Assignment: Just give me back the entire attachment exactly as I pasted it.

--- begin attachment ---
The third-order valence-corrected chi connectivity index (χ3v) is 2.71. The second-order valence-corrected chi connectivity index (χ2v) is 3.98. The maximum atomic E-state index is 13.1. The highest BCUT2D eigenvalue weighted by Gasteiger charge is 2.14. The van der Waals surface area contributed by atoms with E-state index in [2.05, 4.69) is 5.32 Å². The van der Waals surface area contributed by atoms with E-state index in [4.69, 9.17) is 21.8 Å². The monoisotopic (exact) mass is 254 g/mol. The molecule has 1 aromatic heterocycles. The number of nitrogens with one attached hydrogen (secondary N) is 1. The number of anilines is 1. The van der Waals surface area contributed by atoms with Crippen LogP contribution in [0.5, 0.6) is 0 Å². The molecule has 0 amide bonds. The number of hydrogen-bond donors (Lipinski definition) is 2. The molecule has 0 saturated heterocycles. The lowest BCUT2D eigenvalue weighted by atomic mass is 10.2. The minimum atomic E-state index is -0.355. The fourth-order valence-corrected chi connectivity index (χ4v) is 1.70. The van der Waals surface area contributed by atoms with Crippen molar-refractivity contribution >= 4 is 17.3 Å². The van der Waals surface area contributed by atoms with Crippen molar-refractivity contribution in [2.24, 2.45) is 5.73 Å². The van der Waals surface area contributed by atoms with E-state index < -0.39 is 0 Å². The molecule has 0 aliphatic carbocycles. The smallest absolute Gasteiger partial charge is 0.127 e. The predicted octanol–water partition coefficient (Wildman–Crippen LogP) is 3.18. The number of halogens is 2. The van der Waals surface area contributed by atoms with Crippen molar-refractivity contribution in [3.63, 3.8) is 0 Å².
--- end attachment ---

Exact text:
The third-order valence-corrected chi connectivity index (χ3v) is 2.71. The second-order valence-corrected chi connectivity index (χ2v) is 3.98. The maximum atomic E-state index is 13.1. The highest BCUT2D eigenvalue weighted by Gasteiger charge is 2.14. The van der Waals surface area contributed by atoms with E-state index in [2.05, 4.69) is 5.32 Å². The van der Waals surface area contributed by atoms with E-state index in [4.69, 9.17) is 21.8 Å². The monoisotopic (exact) mass is 254 g/mol. The molecule has 1 aromatic heterocycles. The number of nitrogens with one attached hydrogen (secondary N) is 1. The number of anilines is 1. The van der Waals surface area contributed by atoms with Crippen LogP contribution in [0.5, 0.6) is 0 Å². The molecule has 0 amide bonds. The number of hydrogen-bond donors (Lipinski definition) is 2. The molecule has 0 saturated heterocycles. The lowest BCUT2D eigenvalue weighted by atomic mass is 10.2. The minimum atomic E-state index is -0.355. The fourth-order valence-corrected chi connectivity index (χ4v) is 1.70. The van der Waals surface area contributed by atoms with Crippen molar-refractivity contribution >= 4 is 17.3 Å². The van der Waals surface area contributed by atoms with Crippen molar-refractivity contribution in [2.24, 2.45) is 5.73 Å². The van der Waals surface area contributed by atoms with E-state index < -0.39 is 0 Å². The molecule has 0 aliphatic carbocycles. The smallest absolute Gasteiger partial charge is 0.127 e. The predicted octanol–water partition coefficient (Wildman–Crippen LogP) is 3.18. The number of halogens is 2. The van der Waals surface area contributed by atoms with Crippen molar-refractivity contribution in [3.63, 3.8) is 0 Å².